The only way is up: Corporate chiefs warn on prices

Multinational businesses are passing on their costs to consumers and predict that inflationary pressures will continue.
A money changer sells US dollar bills at a currency exchange office in Ankara, Turkey, 24 September 2021.
A money changer sells US dollar bills at a currency exchange office in Ankara, Turkey, 24 September 2021.

For central bankers wrestling with the question of whether inflationary pressures are transitory, industry chiefs around the world have a clear message: Prices are only going higher.

Shortages of workers, fuel, cargo ships, semiconductors, and building materials as the global economy bounces back after pandemic lockdowns have companies from electric car makers to chocolatiers scrambling to keep a lid on costs.

Some of the world's biggest brands are now passing on higher prices to consumers and are warning any policymakers sitting on the inflationary fence that things are going to get worse.

"We expect inflation to be higher next year than this year," said Graeme Pitkethly, finance chief at Unilever, which says its products, from Dove soap to Ben & Jerry's ice cream to Persil washing powder, are used by 2.5 billion people every day.

Earlier this week, the world's biggest food maker, Nestlé, said it would increase the prices of its products, which include Nescafé and Purina pet food, further in 2021 and then again in 2022 as raw material costs carry on climbing.

The view from the boardroom contrasts with a more ambivalent tone amongst finance ministers and central bank governors faced with trying to work out when to start withdrawing monetary and fiscal stimulus without choking off the economic recovery.

A draft communique ahead of a gathering of top policymakers in Washington last week called on central banks to be ready to take "decisive actions to maintain price stability". But by the end of the meeting, the language had been toned down.

Instead, The International Monetary Fund's steering committee (IMFC) urged global policymakers to monitor pricing dynamics closely but "look through" inflationary pressures that will fade as economies normalise.

"The key question is to know whether this is a transitory inflation or not. Nobody has a response to that key question," French Finance Minister Bruno Le Maire said after the meeting.

Structural scarcity

Bank of England Governor Andrew Bailey has said he continues to believe the recent jump in inflation — currently at 3.1% and expected to climb — is temporary, but the British central bank is widely expected to be the first major monetary authority to raise interest rates in the post-pandemic cycle.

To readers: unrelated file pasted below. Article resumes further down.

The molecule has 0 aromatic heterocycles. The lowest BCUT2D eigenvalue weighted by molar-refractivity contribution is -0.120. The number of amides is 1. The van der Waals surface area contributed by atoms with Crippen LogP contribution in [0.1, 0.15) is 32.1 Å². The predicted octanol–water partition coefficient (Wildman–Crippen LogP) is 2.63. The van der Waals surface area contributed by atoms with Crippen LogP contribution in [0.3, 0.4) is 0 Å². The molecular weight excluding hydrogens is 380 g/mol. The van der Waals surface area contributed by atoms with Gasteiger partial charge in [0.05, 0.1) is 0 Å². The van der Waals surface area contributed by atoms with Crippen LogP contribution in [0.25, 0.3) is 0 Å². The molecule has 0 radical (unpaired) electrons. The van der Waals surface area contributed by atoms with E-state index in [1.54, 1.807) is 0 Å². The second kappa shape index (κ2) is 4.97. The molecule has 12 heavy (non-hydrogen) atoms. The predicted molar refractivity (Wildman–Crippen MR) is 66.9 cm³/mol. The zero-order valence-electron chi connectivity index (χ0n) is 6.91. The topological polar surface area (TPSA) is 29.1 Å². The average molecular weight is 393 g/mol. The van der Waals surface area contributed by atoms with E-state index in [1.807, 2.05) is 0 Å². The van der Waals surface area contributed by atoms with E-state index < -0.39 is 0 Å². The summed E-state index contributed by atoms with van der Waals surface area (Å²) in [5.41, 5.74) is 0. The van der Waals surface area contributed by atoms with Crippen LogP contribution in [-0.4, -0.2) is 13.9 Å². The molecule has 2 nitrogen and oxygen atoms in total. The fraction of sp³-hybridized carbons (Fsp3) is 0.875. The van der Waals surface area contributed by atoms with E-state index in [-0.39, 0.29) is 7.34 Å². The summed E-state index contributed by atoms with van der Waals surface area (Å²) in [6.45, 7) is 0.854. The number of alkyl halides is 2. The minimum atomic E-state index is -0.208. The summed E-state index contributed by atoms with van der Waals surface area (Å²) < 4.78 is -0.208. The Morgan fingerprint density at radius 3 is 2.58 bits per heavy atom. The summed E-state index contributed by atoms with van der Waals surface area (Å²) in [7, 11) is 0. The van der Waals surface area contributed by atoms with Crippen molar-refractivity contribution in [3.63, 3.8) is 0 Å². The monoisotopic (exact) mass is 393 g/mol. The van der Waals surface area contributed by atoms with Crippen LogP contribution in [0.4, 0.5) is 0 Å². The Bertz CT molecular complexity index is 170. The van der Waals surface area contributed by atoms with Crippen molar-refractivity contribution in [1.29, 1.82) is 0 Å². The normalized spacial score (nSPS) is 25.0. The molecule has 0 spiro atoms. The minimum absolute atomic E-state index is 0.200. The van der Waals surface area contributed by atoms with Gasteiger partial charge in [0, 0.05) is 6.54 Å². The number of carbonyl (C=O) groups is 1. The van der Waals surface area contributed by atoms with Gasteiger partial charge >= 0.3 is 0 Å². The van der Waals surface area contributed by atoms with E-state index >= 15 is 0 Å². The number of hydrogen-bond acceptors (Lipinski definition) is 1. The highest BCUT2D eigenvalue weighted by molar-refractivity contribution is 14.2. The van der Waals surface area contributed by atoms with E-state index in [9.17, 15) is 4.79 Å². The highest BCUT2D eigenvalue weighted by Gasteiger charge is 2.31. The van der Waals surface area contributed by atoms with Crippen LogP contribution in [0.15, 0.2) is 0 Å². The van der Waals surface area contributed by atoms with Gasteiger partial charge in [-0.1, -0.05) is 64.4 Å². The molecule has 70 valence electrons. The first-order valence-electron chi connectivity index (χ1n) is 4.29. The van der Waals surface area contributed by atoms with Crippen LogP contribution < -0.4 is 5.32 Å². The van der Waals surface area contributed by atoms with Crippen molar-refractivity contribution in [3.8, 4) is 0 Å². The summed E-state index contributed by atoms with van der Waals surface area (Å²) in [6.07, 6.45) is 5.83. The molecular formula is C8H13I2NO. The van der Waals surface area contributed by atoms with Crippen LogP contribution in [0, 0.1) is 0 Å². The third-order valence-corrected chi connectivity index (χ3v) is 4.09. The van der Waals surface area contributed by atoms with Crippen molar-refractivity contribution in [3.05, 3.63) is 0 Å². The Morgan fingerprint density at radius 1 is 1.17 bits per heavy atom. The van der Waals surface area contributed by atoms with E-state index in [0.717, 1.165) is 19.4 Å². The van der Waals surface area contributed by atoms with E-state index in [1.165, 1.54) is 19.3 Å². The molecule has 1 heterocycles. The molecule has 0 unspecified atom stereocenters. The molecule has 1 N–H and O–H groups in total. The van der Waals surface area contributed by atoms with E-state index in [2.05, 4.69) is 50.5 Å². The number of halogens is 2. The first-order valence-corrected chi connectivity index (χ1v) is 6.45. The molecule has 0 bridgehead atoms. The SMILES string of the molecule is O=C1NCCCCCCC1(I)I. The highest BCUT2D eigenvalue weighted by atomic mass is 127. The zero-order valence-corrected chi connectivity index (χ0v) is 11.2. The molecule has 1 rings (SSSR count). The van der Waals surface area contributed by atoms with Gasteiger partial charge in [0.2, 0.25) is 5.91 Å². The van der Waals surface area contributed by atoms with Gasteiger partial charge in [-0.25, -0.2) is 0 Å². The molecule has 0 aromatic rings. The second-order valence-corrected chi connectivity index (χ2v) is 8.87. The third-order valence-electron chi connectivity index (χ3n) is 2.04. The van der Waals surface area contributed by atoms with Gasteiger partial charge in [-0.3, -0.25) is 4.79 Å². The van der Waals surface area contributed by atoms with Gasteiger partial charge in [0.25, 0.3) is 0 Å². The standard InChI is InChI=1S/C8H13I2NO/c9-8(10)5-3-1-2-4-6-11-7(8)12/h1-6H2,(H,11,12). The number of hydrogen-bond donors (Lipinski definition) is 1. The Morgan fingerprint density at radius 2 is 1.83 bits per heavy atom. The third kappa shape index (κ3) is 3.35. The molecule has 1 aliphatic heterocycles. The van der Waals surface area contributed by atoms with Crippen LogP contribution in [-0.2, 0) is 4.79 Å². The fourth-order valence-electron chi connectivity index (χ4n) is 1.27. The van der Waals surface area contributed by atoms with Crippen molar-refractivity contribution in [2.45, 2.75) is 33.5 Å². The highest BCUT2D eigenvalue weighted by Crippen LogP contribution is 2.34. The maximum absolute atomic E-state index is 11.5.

For executives at companies with a finger on the pulse of dozens of commercial sectors, such as global recruitment firm Randstad, some of the problems leading to higher prices are structural, and here to stay.

Randstad said on Thursday that it expected labour shortages to persist for years to come with older employees leaving and fewer entering the workforce.

"We do think that scarcity is going to be structural," Randstad's outgoing Chief Executive Jacques van den Broek said. "Jobs in demand are in healthcare, education, technology, and logistics."

Wage disputes have emerged in several countries with one of Germany's biggest unions calling for an inflation-busting wage increase of 5.3% for nearly 900,000 construction workers.

Swiss engineering company ABB, which is grappling with the global semiconductor supply crunch, also said labour shortages, especially in the US, had hit its deliveries of industrial robots, among other products.

The scarcity of chips has already hurt vehicle production around the world, bringing some assembly lines to a halt.

Swedish truck maker AB Volvo said on Thursday that while it was facing strong demand, shortages of components such as chips and freight capacity were both driving up costs and disrupting its production.

Swiss elevator and escalator manufacturer Schindler said it too was cautious about its outlook due to higher raw materials prices, soaring cost inflation, and supply chain bottlenecks that were set to persist.

Federal Reserve Governor Christopher Waller said this week that if inflation keeps rising at its current pace in the coming months rather than subsiding as expected, then US policymakers may need to adopt "a more aggressive policy response" next year.

Should interest rates start rising, though, banks will benefit from charging more for loans.

Jes Staley, chief executive of UK's Barclays, said he was relatively relaxed about rising prices and an annual inflation rate of up to 4% in the UK could be positive for the bank, as long as it was supported by economic growth.

But banking staff too will be looking for compensation for the price pressures. In Germany, workers at public-sector banks have staged warning strikes to underscore their demands for a 4.5% pay rise.

(Reporting by Reuters staff; writing by David Clarke; editing by Carmel Crimmins)